by Eileen Hanson
At-Tuwani lies at the edge of the Negev desert, so water is a major concern here. Normally the winter rains fill cisterns in the area, which supply water through the dry summer months. People depend on cistern water for their flocks, for household cleaning and bathing. The well is the village source for drinking water. All the cisterns are empty now, and the water level in the well is very low.
Water has always been scarce in this arid region. But people have been living here for thousands of years and have developed ways to meet the challenges of the environment. Things, however, have changed in recent years. Twenty years ago, the settlement of Ma’on was established on land belonging to families living in at-Tuwani. Settlers have taken over many of the cisterns and now Palestinians are either physically unable to access them, or fear violence if they approach what was once theirs.
The settlement of Ma’on, with its green manicured lawns, irrigated fields and orchards, draws water from the underground aquifer that supplies this entire area, and is responsible for sucking away the water from at-Tuwani’s village well.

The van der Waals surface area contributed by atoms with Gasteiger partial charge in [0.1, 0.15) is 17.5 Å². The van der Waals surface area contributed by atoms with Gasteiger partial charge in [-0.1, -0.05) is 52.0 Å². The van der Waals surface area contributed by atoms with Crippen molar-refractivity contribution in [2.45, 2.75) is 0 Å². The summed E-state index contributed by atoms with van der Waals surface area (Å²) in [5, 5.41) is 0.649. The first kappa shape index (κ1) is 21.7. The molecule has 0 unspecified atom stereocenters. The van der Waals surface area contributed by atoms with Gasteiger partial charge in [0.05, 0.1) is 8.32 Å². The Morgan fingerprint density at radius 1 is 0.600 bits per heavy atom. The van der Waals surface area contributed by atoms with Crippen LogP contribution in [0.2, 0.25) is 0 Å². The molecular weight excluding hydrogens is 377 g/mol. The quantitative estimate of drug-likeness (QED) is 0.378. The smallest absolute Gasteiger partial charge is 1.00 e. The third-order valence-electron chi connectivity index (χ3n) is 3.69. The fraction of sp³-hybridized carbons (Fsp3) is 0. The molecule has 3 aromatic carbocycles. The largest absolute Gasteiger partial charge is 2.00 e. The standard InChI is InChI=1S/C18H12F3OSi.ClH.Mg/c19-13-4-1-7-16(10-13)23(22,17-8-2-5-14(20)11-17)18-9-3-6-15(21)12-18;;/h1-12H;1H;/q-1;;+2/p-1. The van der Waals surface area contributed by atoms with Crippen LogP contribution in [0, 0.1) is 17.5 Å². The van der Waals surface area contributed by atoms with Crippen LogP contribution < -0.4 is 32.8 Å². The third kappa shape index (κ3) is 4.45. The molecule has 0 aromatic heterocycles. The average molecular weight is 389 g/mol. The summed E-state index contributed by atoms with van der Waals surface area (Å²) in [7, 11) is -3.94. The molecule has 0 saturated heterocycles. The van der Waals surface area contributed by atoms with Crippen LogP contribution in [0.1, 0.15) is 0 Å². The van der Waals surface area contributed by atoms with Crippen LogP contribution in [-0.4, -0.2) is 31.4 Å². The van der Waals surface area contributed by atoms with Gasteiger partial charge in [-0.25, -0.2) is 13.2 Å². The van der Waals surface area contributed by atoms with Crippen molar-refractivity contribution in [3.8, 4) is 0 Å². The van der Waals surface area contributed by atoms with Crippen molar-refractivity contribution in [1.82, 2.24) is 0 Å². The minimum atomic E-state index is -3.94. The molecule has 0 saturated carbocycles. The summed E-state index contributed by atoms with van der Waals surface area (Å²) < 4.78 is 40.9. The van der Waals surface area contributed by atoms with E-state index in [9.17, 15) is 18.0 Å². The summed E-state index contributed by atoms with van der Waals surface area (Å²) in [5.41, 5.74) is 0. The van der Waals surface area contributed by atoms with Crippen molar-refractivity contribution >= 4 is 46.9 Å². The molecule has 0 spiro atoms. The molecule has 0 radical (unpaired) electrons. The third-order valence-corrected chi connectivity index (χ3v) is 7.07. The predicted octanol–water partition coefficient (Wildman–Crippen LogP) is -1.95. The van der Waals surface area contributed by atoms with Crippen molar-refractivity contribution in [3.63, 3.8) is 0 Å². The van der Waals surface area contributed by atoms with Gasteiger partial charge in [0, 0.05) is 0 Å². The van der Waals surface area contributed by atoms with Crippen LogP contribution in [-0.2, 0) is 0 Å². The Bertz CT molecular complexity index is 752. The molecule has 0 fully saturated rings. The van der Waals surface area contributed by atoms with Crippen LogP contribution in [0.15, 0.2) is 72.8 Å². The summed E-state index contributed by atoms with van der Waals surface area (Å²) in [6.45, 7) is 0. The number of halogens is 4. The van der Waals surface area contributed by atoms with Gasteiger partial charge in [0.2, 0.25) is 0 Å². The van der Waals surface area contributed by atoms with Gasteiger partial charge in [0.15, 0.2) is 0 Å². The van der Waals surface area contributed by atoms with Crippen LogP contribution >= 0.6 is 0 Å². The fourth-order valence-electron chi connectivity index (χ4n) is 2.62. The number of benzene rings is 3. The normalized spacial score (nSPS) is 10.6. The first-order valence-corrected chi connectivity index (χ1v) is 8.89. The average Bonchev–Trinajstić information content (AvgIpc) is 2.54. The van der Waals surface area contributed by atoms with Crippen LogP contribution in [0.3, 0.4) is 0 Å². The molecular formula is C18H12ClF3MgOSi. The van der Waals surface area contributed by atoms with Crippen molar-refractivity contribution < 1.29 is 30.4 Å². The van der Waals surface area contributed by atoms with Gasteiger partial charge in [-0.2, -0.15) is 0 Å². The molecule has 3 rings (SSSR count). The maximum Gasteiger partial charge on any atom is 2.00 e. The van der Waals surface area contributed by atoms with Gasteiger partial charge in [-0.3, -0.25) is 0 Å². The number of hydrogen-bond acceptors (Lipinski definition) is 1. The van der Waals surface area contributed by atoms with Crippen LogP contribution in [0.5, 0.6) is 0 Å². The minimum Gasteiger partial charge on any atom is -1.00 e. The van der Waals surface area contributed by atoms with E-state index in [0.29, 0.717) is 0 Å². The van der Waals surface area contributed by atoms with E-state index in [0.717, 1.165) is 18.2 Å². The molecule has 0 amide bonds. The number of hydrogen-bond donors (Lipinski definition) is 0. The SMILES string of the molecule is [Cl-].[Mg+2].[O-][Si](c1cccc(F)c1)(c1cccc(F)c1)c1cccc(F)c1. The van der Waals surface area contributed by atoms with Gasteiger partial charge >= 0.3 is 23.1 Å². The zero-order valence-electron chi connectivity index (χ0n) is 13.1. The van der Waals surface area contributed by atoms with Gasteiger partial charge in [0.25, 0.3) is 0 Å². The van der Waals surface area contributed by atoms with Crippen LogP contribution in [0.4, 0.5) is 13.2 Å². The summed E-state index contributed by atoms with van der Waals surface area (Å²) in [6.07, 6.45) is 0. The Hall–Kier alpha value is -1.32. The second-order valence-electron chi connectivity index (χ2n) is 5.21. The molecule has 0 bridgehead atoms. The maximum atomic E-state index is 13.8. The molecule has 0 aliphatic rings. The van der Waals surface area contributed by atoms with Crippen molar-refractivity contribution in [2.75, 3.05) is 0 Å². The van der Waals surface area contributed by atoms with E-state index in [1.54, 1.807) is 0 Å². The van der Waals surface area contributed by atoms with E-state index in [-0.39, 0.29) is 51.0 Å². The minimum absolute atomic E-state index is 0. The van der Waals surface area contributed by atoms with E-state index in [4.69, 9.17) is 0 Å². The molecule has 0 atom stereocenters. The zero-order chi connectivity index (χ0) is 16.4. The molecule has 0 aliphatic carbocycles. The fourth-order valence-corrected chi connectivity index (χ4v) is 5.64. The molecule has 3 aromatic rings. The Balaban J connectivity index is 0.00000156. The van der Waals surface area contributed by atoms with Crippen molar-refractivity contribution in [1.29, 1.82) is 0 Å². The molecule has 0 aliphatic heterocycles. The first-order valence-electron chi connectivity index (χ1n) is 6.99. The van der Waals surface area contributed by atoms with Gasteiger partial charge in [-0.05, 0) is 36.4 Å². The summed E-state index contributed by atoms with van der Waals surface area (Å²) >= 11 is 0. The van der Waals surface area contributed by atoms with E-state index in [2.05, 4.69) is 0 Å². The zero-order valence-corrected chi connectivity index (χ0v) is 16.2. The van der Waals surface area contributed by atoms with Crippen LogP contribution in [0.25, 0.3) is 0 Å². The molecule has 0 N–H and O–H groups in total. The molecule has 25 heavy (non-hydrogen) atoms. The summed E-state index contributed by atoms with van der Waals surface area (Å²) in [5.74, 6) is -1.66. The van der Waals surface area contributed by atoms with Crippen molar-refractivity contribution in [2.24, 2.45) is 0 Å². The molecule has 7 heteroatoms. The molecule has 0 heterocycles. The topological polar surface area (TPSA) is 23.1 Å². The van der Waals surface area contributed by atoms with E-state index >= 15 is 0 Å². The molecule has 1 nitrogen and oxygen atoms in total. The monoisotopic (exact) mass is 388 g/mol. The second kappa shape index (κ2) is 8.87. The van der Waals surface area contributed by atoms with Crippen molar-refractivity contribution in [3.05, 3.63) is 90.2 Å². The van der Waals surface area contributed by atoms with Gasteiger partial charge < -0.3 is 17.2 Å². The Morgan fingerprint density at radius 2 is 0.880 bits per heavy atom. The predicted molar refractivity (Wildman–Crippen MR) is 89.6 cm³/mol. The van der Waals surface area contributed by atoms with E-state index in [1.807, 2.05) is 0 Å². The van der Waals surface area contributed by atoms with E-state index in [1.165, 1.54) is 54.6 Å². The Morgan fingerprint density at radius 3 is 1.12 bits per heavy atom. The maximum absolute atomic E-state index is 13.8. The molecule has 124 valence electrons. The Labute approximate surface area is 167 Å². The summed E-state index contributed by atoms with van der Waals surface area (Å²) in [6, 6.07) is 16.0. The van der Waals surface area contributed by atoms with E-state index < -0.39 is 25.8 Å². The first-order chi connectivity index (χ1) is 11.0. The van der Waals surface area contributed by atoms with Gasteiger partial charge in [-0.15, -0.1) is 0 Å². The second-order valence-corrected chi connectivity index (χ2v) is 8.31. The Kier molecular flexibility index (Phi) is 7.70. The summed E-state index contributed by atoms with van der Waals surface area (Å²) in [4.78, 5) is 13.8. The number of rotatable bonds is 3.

Throughout the West Bank, settlements are taking the lion’s share of water. According to some estimates, settlers consume eight to nine times as much water as Palestinians. Just by looking at the contrasting lifestyles of at-Tuwani residents and the settlers at Ma’on one can see that settler use of water is out of tune with the environment here. Worst of all, it is destroying the possibilities for others to sustain even the simplest life here.
People in at-Tuwani do not want water to fill up swimming pools. They simply want enough water for drinking, bathing and to sustain their flocks. Local Palestinians continue to live a life close to the land and respectful of the resources. It is the settlers who refuse to admit that they are living on the edge of the desert and adapt accordingly.